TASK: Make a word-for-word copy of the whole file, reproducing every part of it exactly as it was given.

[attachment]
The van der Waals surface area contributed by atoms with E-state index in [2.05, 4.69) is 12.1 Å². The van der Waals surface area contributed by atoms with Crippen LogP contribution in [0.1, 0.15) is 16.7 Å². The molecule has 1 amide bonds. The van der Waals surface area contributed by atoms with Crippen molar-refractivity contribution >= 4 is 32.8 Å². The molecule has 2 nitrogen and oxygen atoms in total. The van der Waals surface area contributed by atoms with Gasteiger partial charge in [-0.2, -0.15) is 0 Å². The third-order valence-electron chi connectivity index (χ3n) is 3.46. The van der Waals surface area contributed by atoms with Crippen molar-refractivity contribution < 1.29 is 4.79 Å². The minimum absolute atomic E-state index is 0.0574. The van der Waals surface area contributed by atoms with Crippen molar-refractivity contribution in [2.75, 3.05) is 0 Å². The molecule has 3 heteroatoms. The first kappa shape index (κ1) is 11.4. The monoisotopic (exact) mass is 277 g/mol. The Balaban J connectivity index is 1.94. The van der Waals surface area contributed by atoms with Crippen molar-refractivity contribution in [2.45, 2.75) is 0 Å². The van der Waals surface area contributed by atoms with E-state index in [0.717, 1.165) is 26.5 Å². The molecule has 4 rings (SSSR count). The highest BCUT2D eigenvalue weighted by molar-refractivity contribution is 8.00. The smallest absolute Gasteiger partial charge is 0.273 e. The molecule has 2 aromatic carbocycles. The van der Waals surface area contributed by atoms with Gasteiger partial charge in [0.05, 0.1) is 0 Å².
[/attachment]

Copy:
The van der Waals surface area contributed by atoms with E-state index in [2.05, 4.69) is 12.1 Å². The van der Waals surface area contributed by atoms with Crippen LogP contribution in [0.1, 0.15) is 16.7 Å². The molecule has 1 amide bonds. The van der Waals surface area contributed by atoms with Crippen molar-refractivity contribution >= 4 is 32.8 Å². The molecule has 2 nitrogen and oxygen atoms in total. The van der Waals surface area contributed by atoms with Gasteiger partial charge in [-0.2, -0.15) is 0 Å². The third-order valence-electron chi connectivity index (χ3n) is 3.46. The van der Waals surface area contributed by atoms with Crippen molar-refractivity contribution < 1.29 is 4.79 Å². The minimum absolute atomic E-state index is 0.0574. The van der Waals surface area contributed by atoms with Crippen molar-refractivity contribution in [2.75, 3.05) is 0 Å². The molecule has 3 heteroatoms. The first kappa shape index (κ1) is 11.4. The monoisotopic (exact) mass is 277 g/mol. The Balaban J connectivity index is 1.94. The van der Waals surface area contributed by atoms with Crippen molar-refractivity contribution in [2.45, 2.75) is 0 Å². The van der Waals surface area contributed by atoms with E-state index in [0.717, 1.165) is 26.5 Å². The molecule has 4 rings (SSSR count). The highest BCUT2D eigenvalue weighted by molar-refractivity contribution is 8.00. The smallest absolute Gasteiger partial charge is 0.273 e. The molecule has 2 aromatic carbocycles. The van der Waals surface area contributed by atoms with Gasteiger partial charge in [0.05, 0.1) is 0 Å².